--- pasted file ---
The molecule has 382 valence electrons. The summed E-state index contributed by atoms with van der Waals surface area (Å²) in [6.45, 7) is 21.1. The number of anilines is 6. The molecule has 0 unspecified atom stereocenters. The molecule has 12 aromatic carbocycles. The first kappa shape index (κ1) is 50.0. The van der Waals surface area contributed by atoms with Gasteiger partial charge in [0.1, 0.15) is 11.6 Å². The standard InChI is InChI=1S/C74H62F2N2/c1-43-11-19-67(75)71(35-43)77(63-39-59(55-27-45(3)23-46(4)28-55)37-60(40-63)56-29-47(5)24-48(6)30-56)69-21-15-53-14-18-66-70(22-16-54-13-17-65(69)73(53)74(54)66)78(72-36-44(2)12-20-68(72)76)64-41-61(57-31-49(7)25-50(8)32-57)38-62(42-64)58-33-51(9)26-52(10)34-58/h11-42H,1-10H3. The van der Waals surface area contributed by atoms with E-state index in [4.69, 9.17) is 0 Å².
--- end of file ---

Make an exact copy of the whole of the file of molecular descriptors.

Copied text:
The molecule has 382 valence electrons. The summed E-state index contributed by atoms with van der Waals surface area (Å²) in [6.45, 7) is 21.1. The number of anilines is 6. The molecule has 0 unspecified atom stereocenters. The molecule has 12 aromatic carbocycles. The first kappa shape index (κ1) is 50.0. The van der Waals surface area contributed by atoms with Gasteiger partial charge in [0.1, 0.15) is 11.6 Å². The standard InChI is InChI=1S/C74H62F2N2/c1-43-11-19-67(75)71(35-43)77(63-39-59(55-27-45(3)23-46(4)28-55)37-60(40-63)56-29-47(5)24-48(6)30-56)69-21-15-53-14-18-66-70(22-16-54-13-17-65(69)73(53)74(54)66)78(72-36-44(2)12-20-68(72)76)64-41-61(57-31-49(7)25-50(8)32-57)38-62(42-64)58-33-51(9)26-52(10)34-58/h11-42H,1-10H3. The van der Waals surface area contributed by atoms with E-state index in [4.69, 9.17) is 0 Å².